However, Louisiana is struggling to sustain its merit scholarship, called the Taylor Opportunity Program for Students. Now the chickens are coming home to roost in this incarceration-happy state. Louisiana puts so many of its people behind bars that it weakens the tax base needed to support its spending. It has a $1 billion structural deficit that will kick in when temporary increases in the state’s sales tax end in July. Legislators have yet to fill the funding gap this session so far, and Gov. John Bel Edwards has suggested eliminating $233 million in funding for TOPS.

Edwards should use this budget crisis to create a just merit scholarship that delivers opportunity to people who need it: formerly incarcerated black men and their children.

Currently, TOPS is benefiting the wrong families. In its 2015 report on TOPS, the state’s governing body for higher education found that “since 2005, the number of TOPS recipients that came from households with incomes of $150,000 or more has more than doubled; whereas, the number of recipients from lower-income households has remained relatively stagnant over time.” Last year the Louisiana College Access Coalition, a group of colleges, schools and nonprofits, reported that 41 percent of TOPS recipients last year came from families that earned $100,000 or more annually.

Further, the Hechinger Report recently reported that black students “make up 44 percent of the state’s elementary, middle and high school classes, but only 17 percent of the students who won the scholarship last year.” Approximately 70 percent of the awardees were white.

Under the current tax structure, too many who don’t need scholarship money to afford college receive it. Meanwhile, black people who should be in middle-income jobs and paying taxes are instead in prison.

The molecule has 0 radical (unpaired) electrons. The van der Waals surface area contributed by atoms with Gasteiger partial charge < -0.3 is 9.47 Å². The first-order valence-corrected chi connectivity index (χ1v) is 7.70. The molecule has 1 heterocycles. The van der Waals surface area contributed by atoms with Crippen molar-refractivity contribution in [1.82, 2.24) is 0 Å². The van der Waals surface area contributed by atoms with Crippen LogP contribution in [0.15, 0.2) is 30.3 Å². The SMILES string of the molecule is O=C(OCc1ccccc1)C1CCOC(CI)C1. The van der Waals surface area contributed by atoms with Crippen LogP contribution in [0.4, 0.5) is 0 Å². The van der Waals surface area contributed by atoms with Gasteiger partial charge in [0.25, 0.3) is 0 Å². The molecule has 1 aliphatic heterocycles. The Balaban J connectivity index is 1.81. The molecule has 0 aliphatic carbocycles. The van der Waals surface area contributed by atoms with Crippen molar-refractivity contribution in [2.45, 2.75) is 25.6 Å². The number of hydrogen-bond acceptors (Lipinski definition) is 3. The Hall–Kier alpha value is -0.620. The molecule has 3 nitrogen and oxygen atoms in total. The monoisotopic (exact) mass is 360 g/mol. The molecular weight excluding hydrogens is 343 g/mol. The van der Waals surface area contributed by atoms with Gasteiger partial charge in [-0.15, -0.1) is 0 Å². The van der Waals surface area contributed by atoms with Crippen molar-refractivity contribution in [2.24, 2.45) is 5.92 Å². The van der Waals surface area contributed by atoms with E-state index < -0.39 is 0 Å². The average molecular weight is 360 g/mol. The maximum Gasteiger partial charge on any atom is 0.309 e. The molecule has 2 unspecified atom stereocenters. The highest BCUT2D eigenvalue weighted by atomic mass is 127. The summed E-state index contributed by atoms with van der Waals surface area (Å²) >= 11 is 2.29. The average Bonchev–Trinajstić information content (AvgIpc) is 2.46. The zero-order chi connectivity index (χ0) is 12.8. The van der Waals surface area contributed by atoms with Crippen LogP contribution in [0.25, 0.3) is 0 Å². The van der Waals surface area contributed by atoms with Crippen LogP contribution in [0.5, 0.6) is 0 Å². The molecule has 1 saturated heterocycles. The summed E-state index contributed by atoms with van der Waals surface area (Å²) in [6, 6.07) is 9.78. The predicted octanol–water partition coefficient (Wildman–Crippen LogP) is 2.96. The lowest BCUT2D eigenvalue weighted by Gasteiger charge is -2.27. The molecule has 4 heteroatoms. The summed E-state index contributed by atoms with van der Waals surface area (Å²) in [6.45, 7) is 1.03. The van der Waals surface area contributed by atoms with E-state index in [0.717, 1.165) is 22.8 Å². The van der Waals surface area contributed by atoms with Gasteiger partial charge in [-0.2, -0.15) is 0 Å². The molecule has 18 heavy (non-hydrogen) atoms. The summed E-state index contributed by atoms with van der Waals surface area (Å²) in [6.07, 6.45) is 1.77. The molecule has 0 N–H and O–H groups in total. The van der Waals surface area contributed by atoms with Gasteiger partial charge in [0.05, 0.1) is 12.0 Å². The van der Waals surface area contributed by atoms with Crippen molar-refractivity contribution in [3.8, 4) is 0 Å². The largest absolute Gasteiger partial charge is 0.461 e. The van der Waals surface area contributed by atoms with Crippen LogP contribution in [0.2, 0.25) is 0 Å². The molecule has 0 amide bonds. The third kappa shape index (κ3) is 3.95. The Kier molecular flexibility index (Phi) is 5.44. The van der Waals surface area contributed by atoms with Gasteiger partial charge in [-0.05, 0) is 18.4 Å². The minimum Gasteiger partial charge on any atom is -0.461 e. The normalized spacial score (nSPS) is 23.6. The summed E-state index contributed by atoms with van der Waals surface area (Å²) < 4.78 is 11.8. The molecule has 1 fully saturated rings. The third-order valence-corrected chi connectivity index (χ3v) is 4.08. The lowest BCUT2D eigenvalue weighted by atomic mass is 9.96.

Louisiana could make history if it fixed a structural deficit in the short and long term by expanding educational opportunity to those who have long been shut out. But the state has to give up the cultural practice and business of punishing black people through mass incarceration.

No one likes to think that their rise came at the expense of someone else’s freedom. Because of that, many will say that it’s impossible to convince the upper middle class to willingly give up resources that are available to them so that others can have an opportunity to enter the middle class. It’s not impossible; it is hard, though, because we’ve grown comfortable suppressing low-income blacks, to our benefit.

My proposal isn’t as far-fetched as it may seem. Changing demographics portend a different legislative future. Black women preside as mayors of Louisiana’s three largest cities: New Orleans, Baton Rouge and Shreveport. And millennials (those ages 18 to 34)—who represent a quarter of the total population, 44 percent of them minority—will have their say.

Just a year ago it was unimaginable that Alabama would elect a Democratic senator. Now Doug Jones represents the Southern red state. Who would have thought last year that teenagers could shift the gun control debate? And the #MeToo and #BlackLivesMatter movements are taking down sexist work cultures and racist cops. Young people, especially those of color, have grabbed the bullhorn and we are hearing them. They can also shift the debate on who deserves a college scholarship.

Yes, upper-middle-class people will lose some of that money, but they’ve had more than their fair share for decades. It’s only time that they allowed the victims of discrimination their turn.

Dr. Andre Perry, a contributing writer, is a David M. Rubenstein Fellow at The Brookings Institution. His research focuses on race and structural inequality, community engagement and education.


IBW21 (The Institute of the Black World 21st Century) is committed to enhancing the capacity of Black communities in the U.S. and globally to achieve cultural, social, economic and political equality and an enhanced quality of life for all marginalized people.